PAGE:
The Mann-Whitney test result showed that sapling tree heights of Jeffrey Street measured in 2019 were significantly larger than saplings in Richmond Road (p = 0.03). One tree in Richmond Road was treated as outlier, confirmed by new measurements in 2022 (Table 4). The sapling DBH in Jeffrey Street was larger than in Richmond Road with a confidence level of 90% (p = 0.1).

TABLE 4
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Table 4. 2016, 2019 and 2022 height and DBH measurements for young Melia azedarach in Jeffrey Street and Richmond Road.

Comparing the rates of growth between the Jeffrey Street and Richmond Road suggested that there was a relationship between growth and presence of TREENET inlets. Between 2016 and 2019, DBH increased 60% more for saplings with inlets (Jeffrey Street) than saplings without inlets (Richmond Road) (Table 4). Saplings in streets with inlets grew taller; in Jeffrey Street the saplings grew 65% taller than those in Richmond Road. When considering the measurements in 2022, the DBH and height measurements provide further support for this, with Jeffrey Street's trees being 59% taller and having 77% greater DBH than Richmond Road's trees (Table 4).

Discussion

Benefit of TREENET Inlets on White Cedar Street Trees

The higher rate of Qc in mature trees, and the higher rates of photosynthesis, stomatal conductance, and the greater rate of growth in the saplings, indicated that stormwater harvesting and infiltration through kerbside inlets and leaky wells benefitted the white cedar street trees. These results supported all three hypotheses. The differences resulting from the harvested stormwater were proportionally greater for the saplings than for the mature trees. This might have been due to the smaller water requirements of the saplings being fully met with the additional harvested stormwater, and the young trees with inlets thriving without water stress. Nevertheless, during the dry season, the 21% greater Qc for mature trees suggested that the kerbside inlets and leaky wells in the root zones of mature white cedar trees were also of some benefit.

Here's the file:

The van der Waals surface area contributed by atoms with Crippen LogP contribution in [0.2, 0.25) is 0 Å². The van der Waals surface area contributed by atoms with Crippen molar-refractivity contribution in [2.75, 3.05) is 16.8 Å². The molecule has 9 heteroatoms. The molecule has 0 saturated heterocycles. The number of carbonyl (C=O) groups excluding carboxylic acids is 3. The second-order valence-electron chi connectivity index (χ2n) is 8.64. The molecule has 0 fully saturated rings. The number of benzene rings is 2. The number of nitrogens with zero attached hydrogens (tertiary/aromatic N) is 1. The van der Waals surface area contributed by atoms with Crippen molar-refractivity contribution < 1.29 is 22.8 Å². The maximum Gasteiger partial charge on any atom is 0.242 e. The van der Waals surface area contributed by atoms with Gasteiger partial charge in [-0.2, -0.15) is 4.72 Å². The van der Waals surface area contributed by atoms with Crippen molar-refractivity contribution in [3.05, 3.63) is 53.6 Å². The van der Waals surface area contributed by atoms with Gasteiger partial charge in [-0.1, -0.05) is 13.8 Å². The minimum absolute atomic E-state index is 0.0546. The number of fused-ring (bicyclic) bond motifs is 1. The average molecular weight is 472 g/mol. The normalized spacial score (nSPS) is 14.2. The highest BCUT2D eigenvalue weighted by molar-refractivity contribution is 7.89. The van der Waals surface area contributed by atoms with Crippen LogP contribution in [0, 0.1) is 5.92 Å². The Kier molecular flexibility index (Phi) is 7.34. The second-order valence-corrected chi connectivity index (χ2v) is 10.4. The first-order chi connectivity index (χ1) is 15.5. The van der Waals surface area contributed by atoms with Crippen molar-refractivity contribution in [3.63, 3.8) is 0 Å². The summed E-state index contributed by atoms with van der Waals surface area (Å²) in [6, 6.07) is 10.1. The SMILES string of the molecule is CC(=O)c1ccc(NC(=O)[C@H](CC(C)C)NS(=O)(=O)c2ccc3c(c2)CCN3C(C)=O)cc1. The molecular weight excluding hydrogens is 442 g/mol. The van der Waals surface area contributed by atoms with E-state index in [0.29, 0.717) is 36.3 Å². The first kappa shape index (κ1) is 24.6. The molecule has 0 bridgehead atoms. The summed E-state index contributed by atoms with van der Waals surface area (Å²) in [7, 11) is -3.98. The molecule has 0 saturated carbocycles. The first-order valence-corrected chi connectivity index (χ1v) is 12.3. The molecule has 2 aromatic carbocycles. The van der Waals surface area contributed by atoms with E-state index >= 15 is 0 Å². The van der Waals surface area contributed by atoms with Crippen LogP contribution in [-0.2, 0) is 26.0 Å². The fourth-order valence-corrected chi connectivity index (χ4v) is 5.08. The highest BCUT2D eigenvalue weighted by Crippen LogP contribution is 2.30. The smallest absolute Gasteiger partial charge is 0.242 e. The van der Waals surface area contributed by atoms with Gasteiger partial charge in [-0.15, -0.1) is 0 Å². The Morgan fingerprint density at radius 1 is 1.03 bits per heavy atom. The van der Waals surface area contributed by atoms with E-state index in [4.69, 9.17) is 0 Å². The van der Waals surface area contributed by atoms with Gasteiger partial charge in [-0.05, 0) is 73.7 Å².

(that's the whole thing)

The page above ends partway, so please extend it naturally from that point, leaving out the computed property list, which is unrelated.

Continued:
When considered against recent findings in which inlets harvested between 1.8 and 4.5 kL per inlet per year (Shahzad, 2020), water extraction by the mature trees (Table 2) exceeded the volume harvested by the inlets quite considerably. It is likely, therefore, that the mature trees with inlets would still have experienced water stress at times, although stress would likely have been less and for shorter periods than experienced by trees without inlets. A reduced water deficit rather than an absence of water stress might explain the smaller differences observed between mature trees than between saplings.

Richmond Road and Jeffrey Street have the same verge width. Between Jeffrey Street and Richmond Road, the results show that the DBH and height of EY trees in Jeffrey Street are larger than the CY trees in Richmond Road. The difference in heights between EY in Jeffrey Street and CY in Egmont Terrace appears to be smaller, which is likely related to the width of permeable verge surface in Egmont Terrace being double that of Jeffrey Street. The larger permeable surface area in Egmont Terrace may have resulted in greater infiltration through the surface during rainfall, increasing water availability to both saplings and mature trees. Nevertheless, the DBH of EY saplings in Jeffrey had grown significantly larger than the CY saplings in Egmont Terrace. The fact that the saplings in the narrower verges grew more in DBH suggests the TREENET Inlets and leaky wells more than offset the impact of reduced permeable surface area on sapling growth.